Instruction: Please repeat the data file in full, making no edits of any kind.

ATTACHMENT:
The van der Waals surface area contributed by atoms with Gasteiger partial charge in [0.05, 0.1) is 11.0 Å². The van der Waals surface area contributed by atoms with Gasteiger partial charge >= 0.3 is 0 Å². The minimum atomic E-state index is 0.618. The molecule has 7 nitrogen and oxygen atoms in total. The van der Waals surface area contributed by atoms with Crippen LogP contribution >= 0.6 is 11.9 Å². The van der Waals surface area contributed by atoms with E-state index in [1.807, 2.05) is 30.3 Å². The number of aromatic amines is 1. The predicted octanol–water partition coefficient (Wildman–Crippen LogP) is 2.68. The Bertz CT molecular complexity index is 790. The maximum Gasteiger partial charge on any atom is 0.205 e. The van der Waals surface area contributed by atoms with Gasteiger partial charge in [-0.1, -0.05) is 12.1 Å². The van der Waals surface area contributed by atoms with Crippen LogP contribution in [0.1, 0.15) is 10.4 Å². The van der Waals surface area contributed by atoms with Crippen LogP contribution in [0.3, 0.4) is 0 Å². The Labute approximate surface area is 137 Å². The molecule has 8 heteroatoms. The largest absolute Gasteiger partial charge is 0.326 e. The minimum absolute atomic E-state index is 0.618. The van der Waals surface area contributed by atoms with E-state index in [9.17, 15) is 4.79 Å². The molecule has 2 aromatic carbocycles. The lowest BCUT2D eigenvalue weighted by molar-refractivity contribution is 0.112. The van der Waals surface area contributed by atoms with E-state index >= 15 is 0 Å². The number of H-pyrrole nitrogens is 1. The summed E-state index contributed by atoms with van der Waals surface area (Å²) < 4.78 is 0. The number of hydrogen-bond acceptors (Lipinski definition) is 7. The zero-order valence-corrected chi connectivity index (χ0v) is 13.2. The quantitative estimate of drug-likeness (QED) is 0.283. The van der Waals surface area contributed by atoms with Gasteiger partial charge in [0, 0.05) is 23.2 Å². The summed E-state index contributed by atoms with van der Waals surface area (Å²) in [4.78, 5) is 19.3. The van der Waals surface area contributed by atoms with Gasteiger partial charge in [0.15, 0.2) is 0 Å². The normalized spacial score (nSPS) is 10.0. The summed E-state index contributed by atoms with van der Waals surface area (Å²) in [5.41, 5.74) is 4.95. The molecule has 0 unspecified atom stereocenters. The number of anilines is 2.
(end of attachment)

The van der Waals surface area contributed by atoms with Gasteiger partial charge in [0.05, 0.1) is 11.0 Å². The van der Waals surface area contributed by atoms with Gasteiger partial charge >= 0.3 is 0 Å². The minimum atomic E-state index is 0.618. The molecule has 7 nitrogen and oxygen atoms in total. The van der Waals surface area contributed by atoms with Crippen LogP contribution >= 0.6 is 11.9 Å². The van der Waals surface area contributed by atoms with E-state index in [1.807, 2.05) is 30.3 Å². The number of aromatic amines is 1. The predicted octanol–water partition coefficient (Wildman–Crippen LogP) is 2.68. The Bertz CT molecular complexity index is 790. The maximum Gasteiger partial charge on any atom is 0.205 e. The van der Waals surface area contributed by atoms with Gasteiger partial charge in [-0.1, -0.05) is 12.1 Å². The van der Waals surface area contributed by atoms with Crippen LogP contribution in [0.1, 0.15) is 10.4 Å². The van der Waals surface area contributed by atoms with Crippen LogP contribution in [0.3, 0.4) is 0 Å². The Labute approximate surface area is 137 Å². The molecule has 8 heteroatoms. The largest absolute Gasteiger partial charge is 0.326 e. The minimum absolute atomic E-state index is 0.618. The van der Waals surface area contributed by atoms with E-state index in [9.17, 15) is 4.79 Å². The molecule has 2 aromatic carbocycles. The lowest BCUT2D eigenvalue weighted by molar-refractivity contribution is 0.112. The van der Waals surface area contributed by atoms with E-state index >= 15 is 0 Å². The number of H-pyrrole nitrogens is 1. The summed E-state index contributed by atoms with van der Waals surface area (Å²) < 4.78 is 0. The number of hydrogen-bond acceptors (Lipinski definition) is 7. The zero-order valence-corrected chi connectivity index (χ0v) is 13.2. The quantitative estimate of drug-likeness (QED) is 0.283. The van der Waals surface area contributed by atoms with Gasteiger partial charge in [0, 0.05) is 23.2 Å². The summed E-state index contributed by atoms with van der Waals surface area (Å²) in [4.78, 5) is 19.3. The van der Waals surface area contributed by atoms with Gasteiger partial charge in [0.15, 0.2) is 0 Å². The normalized spacial score (nSPS) is 10.0. The summed E-state index contributed by atoms with van der Waals surface area (Å²) in [5.41, 5.74) is 4.95. The molecule has 0 unspecified atom stereocenters. The number of anilines is 2.